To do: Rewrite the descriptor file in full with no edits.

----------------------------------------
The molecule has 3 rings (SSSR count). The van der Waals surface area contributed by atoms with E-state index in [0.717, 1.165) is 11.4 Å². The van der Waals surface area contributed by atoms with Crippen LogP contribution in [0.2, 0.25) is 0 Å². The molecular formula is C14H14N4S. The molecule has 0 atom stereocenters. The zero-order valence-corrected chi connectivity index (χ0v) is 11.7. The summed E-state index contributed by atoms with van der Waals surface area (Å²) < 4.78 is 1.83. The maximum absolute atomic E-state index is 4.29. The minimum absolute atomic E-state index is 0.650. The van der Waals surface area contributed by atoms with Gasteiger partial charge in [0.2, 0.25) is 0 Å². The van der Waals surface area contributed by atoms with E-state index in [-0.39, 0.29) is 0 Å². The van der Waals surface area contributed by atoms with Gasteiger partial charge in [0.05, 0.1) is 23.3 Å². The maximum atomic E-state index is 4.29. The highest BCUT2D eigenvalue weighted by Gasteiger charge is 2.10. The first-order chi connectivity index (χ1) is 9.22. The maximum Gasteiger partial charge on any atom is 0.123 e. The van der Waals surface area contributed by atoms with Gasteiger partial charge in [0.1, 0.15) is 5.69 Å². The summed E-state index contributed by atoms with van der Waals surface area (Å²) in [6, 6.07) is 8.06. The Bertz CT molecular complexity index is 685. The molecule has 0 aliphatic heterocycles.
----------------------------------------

The molecule has 3 rings (SSSR count). The van der Waals surface area contributed by atoms with E-state index in [0.717, 1.165) is 11.4 Å². The van der Waals surface area contributed by atoms with Crippen LogP contribution in [0.2, 0.25) is 0 Å². The molecular formula is C14H14N4S. The molecule has 0 atom stereocenters. The zero-order valence-corrected chi connectivity index (χ0v) is 11.7. The summed E-state index contributed by atoms with van der Waals surface area (Å²) < 4.78 is 1.83. The maximum absolute atomic E-state index is 4.29. The minimum absolute atomic E-state index is 0.650. The van der Waals surface area contributed by atoms with Gasteiger partial charge in [0.2, 0.25) is 0 Å². The van der Waals surface area contributed by atoms with E-state index in [-0.39, 0.29) is 0 Å². The van der Waals surface area contributed by atoms with Gasteiger partial charge in [0.05, 0.1) is 23.3 Å². The maximum atomic E-state index is 4.29. The highest BCUT2D eigenvalue weighted by Gasteiger charge is 2.10. The first-order chi connectivity index (χ1) is 9.22. The maximum Gasteiger partial charge on any atom is 0.123 e. The van der Waals surface area contributed by atoms with Gasteiger partial charge in [0.1, 0.15) is 5.69 Å². The summed E-state index contributed by atoms with van der Waals surface area (Å²) in [6, 6.07) is 8.06. The Bertz CT molecular complexity index is 685. The molecule has 0 aliphatic heterocycles.